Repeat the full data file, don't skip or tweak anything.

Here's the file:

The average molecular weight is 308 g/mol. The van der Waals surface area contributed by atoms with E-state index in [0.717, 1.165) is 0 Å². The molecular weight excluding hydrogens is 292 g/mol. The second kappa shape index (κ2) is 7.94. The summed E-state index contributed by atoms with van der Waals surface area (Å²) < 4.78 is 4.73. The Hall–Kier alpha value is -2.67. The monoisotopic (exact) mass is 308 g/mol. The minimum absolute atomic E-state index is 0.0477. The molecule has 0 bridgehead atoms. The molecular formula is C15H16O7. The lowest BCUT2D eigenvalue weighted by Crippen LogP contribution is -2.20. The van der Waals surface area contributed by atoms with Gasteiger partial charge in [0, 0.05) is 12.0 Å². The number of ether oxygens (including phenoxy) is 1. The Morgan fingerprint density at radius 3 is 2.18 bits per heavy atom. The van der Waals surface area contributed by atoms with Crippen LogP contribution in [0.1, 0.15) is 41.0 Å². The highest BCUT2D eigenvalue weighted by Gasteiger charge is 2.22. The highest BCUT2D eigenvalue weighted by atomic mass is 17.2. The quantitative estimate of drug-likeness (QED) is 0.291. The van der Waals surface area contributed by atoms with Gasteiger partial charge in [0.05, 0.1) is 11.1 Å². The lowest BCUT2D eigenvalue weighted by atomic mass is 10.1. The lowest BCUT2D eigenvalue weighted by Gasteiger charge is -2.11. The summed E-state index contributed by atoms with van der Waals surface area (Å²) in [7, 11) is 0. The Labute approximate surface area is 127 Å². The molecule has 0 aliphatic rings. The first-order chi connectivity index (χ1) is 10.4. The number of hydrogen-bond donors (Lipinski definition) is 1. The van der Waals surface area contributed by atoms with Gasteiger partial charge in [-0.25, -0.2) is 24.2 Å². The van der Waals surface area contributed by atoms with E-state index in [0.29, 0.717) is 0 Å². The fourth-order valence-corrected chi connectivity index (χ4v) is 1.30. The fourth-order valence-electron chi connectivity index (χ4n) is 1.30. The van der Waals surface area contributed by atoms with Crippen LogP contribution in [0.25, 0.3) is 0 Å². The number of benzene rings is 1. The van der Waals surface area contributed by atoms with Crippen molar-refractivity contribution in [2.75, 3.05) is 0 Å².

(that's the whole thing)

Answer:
The average molecular weight is 308 g/mol. The van der Waals surface area contributed by atoms with E-state index in [0.717, 1.165) is 0 Å². The molecular weight excluding hydrogens is 292 g/mol. The second kappa shape index (κ2) is 7.94. The summed E-state index contributed by atoms with van der Waals surface area (Å²) < 4.78 is 4.73. The Hall–Kier alpha value is -2.67. The monoisotopic (exact) mass is 308 g/mol. The minimum absolute atomic E-state index is 0.0477. The molecule has 0 bridgehead atoms. The molecular formula is C15H16O7. The lowest BCUT2D eigenvalue weighted by Crippen LogP contribution is -2.20. The van der Waals surface area contributed by atoms with Gasteiger partial charge in [0, 0.05) is 12.0 Å². The number of ether oxygens (including phenoxy) is 1. The Morgan fingerprint density at radius 3 is 2.18 bits per heavy atom. The van der Waals surface area contributed by atoms with Crippen LogP contribution in [0.1, 0.15) is 41.0 Å². The highest BCUT2D eigenvalue weighted by Gasteiger charge is 2.22. The highest BCUT2D eigenvalue weighted by atomic mass is 17.2. The quantitative estimate of drug-likeness (QED) is 0.291. The van der Waals surface area contributed by atoms with Gasteiger partial charge in [0.05, 0.1) is 11.1 Å². The lowest BCUT2D eigenvalue weighted by atomic mass is 10.1. The lowest BCUT2D eigenvalue weighted by Gasteiger charge is -2.11. The summed E-state index contributed by atoms with van der Waals surface area (Å²) in [7, 11) is 0. The Labute approximate surface area is 127 Å². The molecule has 0 aliphatic rings. The first-order chi connectivity index (χ1) is 10.4. The number of hydrogen-bond donors (Lipinski definition) is 1. The van der Waals surface area contributed by atoms with Gasteiger partial charge in [-0.25, -0.2) is 24.2 Å². The van der Waals surface area contributed by atoms with E-state index in [0.29, 0.717) is 0 Å². The fourth-order valence-corrected chi connectivity index (χ4v) is 1.30. The fourth-order valence-electron chi connectivity index (χ4n) is 1.30. The van der Waals surface area contributed by atoms with Crippen LogP contribution in [0.25, 0.3) is 0 Å². The number of benzene rings is 1. The van der Waals surface area contributed by atoms with Crippen molar-refractivity contribution in [2.75, 3.05) is 0 Å².